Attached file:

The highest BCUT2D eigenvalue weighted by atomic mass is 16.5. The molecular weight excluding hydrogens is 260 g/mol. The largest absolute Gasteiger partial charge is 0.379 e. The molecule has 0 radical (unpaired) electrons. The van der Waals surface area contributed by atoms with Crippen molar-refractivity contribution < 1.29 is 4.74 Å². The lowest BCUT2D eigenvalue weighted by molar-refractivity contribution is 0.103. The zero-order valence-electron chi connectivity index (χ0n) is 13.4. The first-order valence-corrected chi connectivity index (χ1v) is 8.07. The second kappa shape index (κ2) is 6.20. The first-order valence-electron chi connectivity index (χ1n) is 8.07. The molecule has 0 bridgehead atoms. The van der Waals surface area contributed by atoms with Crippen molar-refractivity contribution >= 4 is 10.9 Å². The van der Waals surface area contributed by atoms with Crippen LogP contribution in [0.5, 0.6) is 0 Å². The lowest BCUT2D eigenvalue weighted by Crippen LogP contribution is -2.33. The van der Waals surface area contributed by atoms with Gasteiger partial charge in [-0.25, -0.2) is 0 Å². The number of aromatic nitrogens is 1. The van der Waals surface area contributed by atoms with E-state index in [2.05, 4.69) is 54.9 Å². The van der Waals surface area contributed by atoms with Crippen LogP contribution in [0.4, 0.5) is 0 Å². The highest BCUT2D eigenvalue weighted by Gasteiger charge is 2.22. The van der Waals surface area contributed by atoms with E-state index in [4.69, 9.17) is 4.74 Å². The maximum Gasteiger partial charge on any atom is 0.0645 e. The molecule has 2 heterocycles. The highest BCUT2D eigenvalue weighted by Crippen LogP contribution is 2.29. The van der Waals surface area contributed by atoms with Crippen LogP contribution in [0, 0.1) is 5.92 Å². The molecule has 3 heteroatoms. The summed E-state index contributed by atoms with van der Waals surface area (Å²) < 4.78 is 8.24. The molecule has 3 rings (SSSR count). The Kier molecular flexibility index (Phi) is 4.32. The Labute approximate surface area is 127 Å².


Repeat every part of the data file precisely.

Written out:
The highest BCUT2D eigenvalue weighted by atomic mass is 16.5. The molecular weight excluding hydrogens is 260 g/mol. The largest absolute Gasteiger partial charge is 0.379 e. The molecule has 0 radical (unpaired) electrons. The van der Waals surface area contributed by atoms with Crippen molar-refractivity contribution < 1.29 is 4.74 Å². The lowest BCUT2D eigenvalue weighted by molar-refractivity contribution is 0.103. The zero-order valence-electron chi connectivity index (χ0n) is 13.4. The first-order valence-corrected chi connectivity index (χ1v) is 8.07. The second kappa shape index (κ2) is 6.20. The first-order valence-electron chi connectivity index (χ1n) is 8.07. The molecule has 0 bridgehead atoms. The van der Waals surface area contributed by atoms with Crippen molar-refractivity contribution >= 4 is 10.9 Å². The van der Waals surface area contributed by atoms with Crippen LogP contribution in [0.5, 0.6) is 0 Å². The lowest BCUT2D eigenvalue weighted by Crippen LogP contribution is -2.33. The van der Waals surface area contributed by atoms with Gasteiger partial charge in [-0.25, -0.2) is 0 Å². The number of aromatic nitrogens is 1. The van der Waals surface area contributed by atoms with E-state index in [2.05, 4.69) is 54.9 Å². The van der Waals surface area contributed by atoms with Crippen LogP contribution in [0.4, 0.5) is 0 Å². The highest BCUT2D eigenvalue weighted by Gasteiger charge is 2.22. The van der Waals surface area contributed by atoms with E-state index in [4.69, 9.17) is 4.74 Å². The maximum Gasteiger partial charge on any atom is 0.0645 e. The molecule has 2 heterocycles. The highest BCUT2D eigenvalue weighted by Crippen LogP contribution is 2.29. The van der Waals surface area contributed by atoms with Crippen LogP contribution in [0, 0.1) is 5.92 Å². The molecule has 3 heteroatoms. The summed E-state index contributed by atoms with van der Waals surface area (Å²) < 4.78 is 8.24. The molecule has 3 rings (SSSR count). The Kier molecular flexibility index (Phi) is 4.32. The Labute approximate surface area is 127 Å².